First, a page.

Exploring the dynamic between dog ownership and child activity levels

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In a recently published study, Dr International Journal of Behavioral Nutrition and Physical Activity, A group of researchers examined the longitudinal effects of changes in dog ownership on children’s physical activity and movement behaviors using data from the Play Spaces and Environments for Children’s Physical Activity (PLAYCE) cohort study.

Study: Longitudinal Effects of Dog Ownership, Dog Acquisition, and Dog Loss on Children's Movement Behavior: Results from the PLAYCE Cohort Study.  Image credit: Dmytro Vietrov/Shutterstock.com
Study: Longitudinal Effects of Dog Loss on Dog Ownership, Dog Acquisition, and Children’s Movement Behavior: Findings from the PLAYCE Cohort Study. Image credit: Dmytro Vietrov/Shutterstock.com


Despite the importance of physical activity to children’s health, many fail to meet activity guidelines. In places like Australia, dog ownership is associated with higher physical activity levels in children, as dog ownership encourages more walking and sports. Still, the effects of dog ownership on children’s screen time and sleep remain unclear and longitudinal research is lacking. Ethical constraints limit the feasibility of randomized trials, underscoring the value of naturalistic experiments or observational studies to explore this relationship. There is a critical need for further studies using improved methods to accurately assess the effects of dog ownership on various aspects of children’s movement behavior.

About the study

The current study, initiated in Perth, recruited children aged 2 to 5 years from early childhood education and care services. The study sought participants from various socio-economic backgrounds by collecting baseline data from 2015 to 2018. As these children transitioned to full-time school, they were followed until 2021, if they met eligibility criteria, resulting in a sample of 641. For wave 2 children aged 5 to 7 years, 600 children have complete data on dog ownership across both waves. This setup created a naturalistic experiment with four distinct groups based on changes in dog ownership, allowing comparisons of physical activity levels and other movement behaviors over time.

Children’s physical activity was rigorously measured using an Actigraph GT3X+ accelerometer, processed through a machine learning model to accurately classify activity intensity. In addition, parents reported screen time, sleep duration, and physical activity, providing a comprehensive view of children’s movement behaviors. The study considered various covariates such as parental education and family characteristics to adjust for potential confounders.

Analytical methods included linear mixed effects models to account for differences in movement behavior over time and by dog ​​ownership status, adjusting for a range of variables and the context of the coronavirus disease 2019 (COVID-19) pandemic.

Results of the study

The PLAYCE cohort study detailed the characteristics and behavior of children across different dog ownership conditions. Almost half of the participants were girls, with a mean age of 3.2 years at study offset. Notably, socio-economic factors such as mother’s education level, employment status and living conditions vary significantly across dog ownership groups, affecting the context of the study.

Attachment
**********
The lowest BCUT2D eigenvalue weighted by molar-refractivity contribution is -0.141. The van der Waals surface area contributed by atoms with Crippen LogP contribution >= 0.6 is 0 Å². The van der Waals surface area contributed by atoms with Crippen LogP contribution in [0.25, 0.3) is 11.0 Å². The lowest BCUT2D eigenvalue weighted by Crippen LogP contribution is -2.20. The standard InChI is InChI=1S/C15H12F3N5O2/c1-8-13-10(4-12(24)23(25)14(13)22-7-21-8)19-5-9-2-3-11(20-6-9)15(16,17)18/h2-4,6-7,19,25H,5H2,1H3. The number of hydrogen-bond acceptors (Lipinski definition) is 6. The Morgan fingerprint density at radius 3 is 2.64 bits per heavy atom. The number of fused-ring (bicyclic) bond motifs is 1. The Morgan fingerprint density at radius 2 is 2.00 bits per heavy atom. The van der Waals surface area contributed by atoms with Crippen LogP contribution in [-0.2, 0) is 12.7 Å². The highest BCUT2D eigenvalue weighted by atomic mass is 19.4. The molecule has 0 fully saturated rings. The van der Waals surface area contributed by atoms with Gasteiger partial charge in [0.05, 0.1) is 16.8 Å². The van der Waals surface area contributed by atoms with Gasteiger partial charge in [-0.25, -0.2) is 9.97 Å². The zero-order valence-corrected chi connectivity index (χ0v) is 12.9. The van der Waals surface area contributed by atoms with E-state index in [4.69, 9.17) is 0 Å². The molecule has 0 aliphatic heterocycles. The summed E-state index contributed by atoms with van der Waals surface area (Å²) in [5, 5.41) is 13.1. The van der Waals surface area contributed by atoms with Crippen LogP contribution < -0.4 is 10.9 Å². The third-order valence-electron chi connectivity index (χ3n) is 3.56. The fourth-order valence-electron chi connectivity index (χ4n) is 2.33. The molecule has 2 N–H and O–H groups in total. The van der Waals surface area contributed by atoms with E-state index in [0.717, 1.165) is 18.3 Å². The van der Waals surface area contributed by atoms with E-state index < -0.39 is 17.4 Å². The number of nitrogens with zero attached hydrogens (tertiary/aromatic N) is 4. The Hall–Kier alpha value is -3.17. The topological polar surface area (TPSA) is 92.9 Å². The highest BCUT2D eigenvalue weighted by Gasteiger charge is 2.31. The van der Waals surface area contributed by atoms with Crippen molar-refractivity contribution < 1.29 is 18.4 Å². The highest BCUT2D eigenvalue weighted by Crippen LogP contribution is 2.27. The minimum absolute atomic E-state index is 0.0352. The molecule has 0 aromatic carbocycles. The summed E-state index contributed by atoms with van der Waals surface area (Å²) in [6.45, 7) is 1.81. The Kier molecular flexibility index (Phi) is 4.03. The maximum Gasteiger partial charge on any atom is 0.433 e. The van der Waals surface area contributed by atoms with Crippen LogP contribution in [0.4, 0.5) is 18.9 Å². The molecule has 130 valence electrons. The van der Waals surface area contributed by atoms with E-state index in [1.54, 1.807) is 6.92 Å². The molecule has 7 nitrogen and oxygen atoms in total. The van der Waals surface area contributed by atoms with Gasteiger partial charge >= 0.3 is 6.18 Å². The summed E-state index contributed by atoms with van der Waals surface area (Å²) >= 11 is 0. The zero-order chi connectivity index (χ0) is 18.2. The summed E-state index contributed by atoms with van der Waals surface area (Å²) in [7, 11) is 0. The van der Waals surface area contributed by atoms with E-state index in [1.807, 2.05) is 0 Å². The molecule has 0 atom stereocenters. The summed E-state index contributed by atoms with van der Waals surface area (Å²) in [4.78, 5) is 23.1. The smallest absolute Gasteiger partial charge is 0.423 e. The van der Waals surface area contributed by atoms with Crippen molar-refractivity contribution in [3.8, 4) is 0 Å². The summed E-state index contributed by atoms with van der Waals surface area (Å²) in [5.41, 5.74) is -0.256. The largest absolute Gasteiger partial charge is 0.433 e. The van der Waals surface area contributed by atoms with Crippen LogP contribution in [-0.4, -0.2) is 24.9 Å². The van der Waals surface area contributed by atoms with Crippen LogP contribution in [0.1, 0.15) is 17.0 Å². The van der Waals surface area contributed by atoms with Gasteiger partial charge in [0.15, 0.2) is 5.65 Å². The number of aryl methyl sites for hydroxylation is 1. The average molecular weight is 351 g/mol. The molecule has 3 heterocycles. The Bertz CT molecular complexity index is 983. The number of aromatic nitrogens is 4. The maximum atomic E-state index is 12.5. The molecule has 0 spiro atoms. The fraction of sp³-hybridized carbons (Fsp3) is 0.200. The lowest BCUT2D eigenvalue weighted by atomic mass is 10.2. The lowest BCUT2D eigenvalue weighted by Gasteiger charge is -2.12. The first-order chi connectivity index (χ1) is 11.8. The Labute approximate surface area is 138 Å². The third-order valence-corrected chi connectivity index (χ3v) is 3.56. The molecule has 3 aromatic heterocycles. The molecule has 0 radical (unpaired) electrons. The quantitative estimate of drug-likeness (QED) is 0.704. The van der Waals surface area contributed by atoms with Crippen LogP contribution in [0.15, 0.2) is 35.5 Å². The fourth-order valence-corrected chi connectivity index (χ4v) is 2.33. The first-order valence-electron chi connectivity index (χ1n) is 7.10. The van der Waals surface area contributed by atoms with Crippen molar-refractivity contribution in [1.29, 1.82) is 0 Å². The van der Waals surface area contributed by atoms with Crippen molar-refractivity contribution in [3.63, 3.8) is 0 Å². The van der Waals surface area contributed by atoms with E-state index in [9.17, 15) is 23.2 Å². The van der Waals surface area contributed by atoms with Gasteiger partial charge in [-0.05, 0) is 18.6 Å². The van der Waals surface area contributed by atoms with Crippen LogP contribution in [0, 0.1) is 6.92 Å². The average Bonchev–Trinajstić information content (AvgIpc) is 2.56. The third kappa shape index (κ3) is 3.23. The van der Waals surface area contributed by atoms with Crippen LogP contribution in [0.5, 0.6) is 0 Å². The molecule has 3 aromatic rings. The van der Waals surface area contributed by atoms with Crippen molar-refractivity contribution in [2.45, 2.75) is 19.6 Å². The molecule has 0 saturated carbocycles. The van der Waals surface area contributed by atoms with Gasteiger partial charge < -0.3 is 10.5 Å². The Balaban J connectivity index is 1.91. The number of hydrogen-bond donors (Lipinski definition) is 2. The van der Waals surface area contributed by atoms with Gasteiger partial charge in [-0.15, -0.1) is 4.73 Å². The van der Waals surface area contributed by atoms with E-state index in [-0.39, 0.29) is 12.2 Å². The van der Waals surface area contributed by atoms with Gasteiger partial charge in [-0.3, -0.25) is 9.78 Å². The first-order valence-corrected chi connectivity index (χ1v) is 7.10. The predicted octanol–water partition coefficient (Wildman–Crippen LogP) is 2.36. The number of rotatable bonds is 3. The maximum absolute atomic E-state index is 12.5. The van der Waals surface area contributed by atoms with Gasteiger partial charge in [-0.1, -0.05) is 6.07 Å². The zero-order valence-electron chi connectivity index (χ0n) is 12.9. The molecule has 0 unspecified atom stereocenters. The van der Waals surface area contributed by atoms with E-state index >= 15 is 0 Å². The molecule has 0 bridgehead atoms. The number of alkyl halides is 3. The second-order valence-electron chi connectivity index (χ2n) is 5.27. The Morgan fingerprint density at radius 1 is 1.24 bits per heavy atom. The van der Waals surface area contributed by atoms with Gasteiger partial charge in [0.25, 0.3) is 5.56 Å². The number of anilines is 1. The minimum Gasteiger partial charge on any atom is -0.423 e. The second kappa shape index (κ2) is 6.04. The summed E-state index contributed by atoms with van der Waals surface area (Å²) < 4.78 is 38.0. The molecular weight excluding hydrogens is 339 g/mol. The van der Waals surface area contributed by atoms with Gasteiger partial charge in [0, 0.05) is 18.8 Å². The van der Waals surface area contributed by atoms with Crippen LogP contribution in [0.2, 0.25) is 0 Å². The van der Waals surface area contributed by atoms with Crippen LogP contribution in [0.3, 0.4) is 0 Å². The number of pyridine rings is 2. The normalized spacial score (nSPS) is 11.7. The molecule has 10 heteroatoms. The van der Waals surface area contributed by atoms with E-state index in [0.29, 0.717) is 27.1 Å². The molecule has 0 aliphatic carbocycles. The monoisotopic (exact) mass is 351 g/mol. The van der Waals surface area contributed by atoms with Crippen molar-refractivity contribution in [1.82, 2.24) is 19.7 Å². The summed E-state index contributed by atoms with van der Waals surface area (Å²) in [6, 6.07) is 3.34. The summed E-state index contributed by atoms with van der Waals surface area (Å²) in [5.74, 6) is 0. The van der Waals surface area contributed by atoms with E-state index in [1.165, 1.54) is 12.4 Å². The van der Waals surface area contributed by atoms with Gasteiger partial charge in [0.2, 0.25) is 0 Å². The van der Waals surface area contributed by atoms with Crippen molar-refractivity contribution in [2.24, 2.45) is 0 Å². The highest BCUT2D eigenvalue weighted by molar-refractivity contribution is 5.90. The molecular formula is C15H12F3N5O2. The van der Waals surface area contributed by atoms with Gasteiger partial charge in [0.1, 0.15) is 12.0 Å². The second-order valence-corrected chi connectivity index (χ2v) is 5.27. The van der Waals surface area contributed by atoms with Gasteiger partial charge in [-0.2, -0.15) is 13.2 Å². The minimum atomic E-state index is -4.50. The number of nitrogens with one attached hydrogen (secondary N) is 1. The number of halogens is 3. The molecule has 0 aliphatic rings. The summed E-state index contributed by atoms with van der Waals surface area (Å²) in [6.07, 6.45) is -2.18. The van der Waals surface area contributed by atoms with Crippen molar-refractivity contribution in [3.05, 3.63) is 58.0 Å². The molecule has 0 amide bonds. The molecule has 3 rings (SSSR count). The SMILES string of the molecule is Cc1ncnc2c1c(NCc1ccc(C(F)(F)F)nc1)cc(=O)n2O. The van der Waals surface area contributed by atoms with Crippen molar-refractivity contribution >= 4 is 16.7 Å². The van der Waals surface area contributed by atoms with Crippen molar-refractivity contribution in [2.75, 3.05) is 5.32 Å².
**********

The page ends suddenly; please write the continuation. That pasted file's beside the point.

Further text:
Initial evaluation revealed no significant differences in movement behavior measured by the device between dog ownership groups. However, when looking at unstructured physical activity, children in the dog owner and dog loss groups engaged in more physical activity than their peers without dogs. Importantly, these differences were primarily due to dog-related activities. Screen time and sleep duration also varied, indicating subtle effects of dog ownership on children’s daily routines.

Changes in movement behavior were observed as children transitioned from preschool to full-time school, depending on whether they acquired or lost a dog during this period. For girls, gaining a dog positively affected light intensity activity, whereas losing a dog decreased both light intensity activity and total physical activity. Conversely, boys in the dog-owning group saw an increase in active play, highlighting the gender-specific effects of dog ownership on children’s physical activity.

Acquiring a dog also positively affects unstructured physical activity in both girls and boys, emphasizing the role of dog-facilitated activities in promoting physical engagement. These results suggest that changes in dog ownership status can significantly affect children’s movement behavior, with the loss of a dog particularly affecting physical activity levels in girls.

Screen time trends further illustrated these effects, with no significant changes observed among girls who acquired or lost a dog, but a distinct trajectory for girls in the dog owner group compared to non-dog owners. This variation underscores the complex relationship between dog ownership and screen time, possibly reflecting lifestyle or behavioral adaptations associated with having a pet.

Finally, this study highlighted significant changes in physical activity and screen time among children exposed to changes in dog ownership status. These findings point to the potential of dog ownership to positively influence children’s physical activity, with implications for public health strategies aimed at increasing physical participation in young populations.

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